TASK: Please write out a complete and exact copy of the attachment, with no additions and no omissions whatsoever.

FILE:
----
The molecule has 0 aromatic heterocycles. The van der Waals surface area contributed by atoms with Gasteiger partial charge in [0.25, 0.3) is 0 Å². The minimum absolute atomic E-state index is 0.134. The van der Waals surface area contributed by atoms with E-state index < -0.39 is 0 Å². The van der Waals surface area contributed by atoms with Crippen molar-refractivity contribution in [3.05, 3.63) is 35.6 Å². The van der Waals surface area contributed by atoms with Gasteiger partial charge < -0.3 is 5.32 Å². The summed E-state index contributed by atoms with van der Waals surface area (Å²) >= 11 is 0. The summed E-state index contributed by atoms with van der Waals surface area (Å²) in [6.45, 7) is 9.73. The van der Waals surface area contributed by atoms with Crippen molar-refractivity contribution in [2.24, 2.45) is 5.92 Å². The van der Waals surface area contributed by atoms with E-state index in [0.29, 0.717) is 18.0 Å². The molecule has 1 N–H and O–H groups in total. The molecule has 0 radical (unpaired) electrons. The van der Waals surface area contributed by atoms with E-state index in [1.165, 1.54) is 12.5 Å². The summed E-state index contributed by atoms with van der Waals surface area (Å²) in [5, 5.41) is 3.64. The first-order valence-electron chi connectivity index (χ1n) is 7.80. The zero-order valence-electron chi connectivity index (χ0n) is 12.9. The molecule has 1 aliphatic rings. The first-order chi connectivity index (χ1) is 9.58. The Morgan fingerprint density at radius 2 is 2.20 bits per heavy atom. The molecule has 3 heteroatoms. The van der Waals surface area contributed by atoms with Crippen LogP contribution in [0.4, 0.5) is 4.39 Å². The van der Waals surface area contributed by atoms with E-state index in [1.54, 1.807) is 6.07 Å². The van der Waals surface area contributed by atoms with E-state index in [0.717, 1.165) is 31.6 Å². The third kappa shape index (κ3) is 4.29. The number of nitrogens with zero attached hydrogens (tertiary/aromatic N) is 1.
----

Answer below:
The molecule has 0 aromatic heterocycles. The van der Waals surface area contributed by atoms with Gasteiger partial charge in [0.25, 0.3) is 0 Å². The minimum absolute atomic E-state index is 0.134. The van der Waals surface area contributed by atoms with E-state index < -0.39 is 0 Å². The van der Waals surface area contributed by atoms with Crippen molar-refractivity contribution in [3.05, 3.63) is 35.6 Å². The van der Waals surface area contributed by atoms with Gasteiger partial charge < -0.3 is 5.32 Å². The summed E-state index contributed by atoms with van der Waals surface area (Å²) >= 11 is 0. The summed E-state index contributed by atoms with van der Waals surface area (Å²) in [6.45, 7) is 9.73. The van der Waals surface area contributed by atoms with Crippen molar-refractivity contribution in [2.24, 2.45) is 5.92 Å². The van der Waals surface area contributed by atoms with E-state index in [0.29, 0.717) is 18.0 Å². The molecule has 1 N–H and O–H groups in total. The molecule has 0 radical (unpaired) electrons. The van der Waals surface area contributed by atoms with E-state index in [1.165, 1.54) is 12.5 Å². The summed E-state index contributed by atoms with van der Waals surface area (Å²) in [5, 5.41) is 3.64. The first-order valence-electron chi connectivity index (χ1n) is 7.80. The zero-order valence-electron chi connectivity index (χ0n) is 12.9. The molecule has 1 aliphatic rings. The first-order chi connectivity index (χ1) is 9.58. The Morgan fingerprint density at radius 2 is 2.20 bits per heavy atom. The molecule has 3 heteroatoms. The van der Waals surface area contributed by atoms with Crippen LogP contribution in [0.4, 0.5) is 4.39 Å². The van der Waals surface area contributed by atoms with E-state index in [1.54, 1.807) is 6.07 Å². The van der Waals surface area contributed by atoms with E-state index in [0.717, 1.165) is 31.6 Å². The third kappa shape index (κ3) is 4.29. The number of nitrogens with zero attached hydrogens (tertiary/aromatic N) is 1.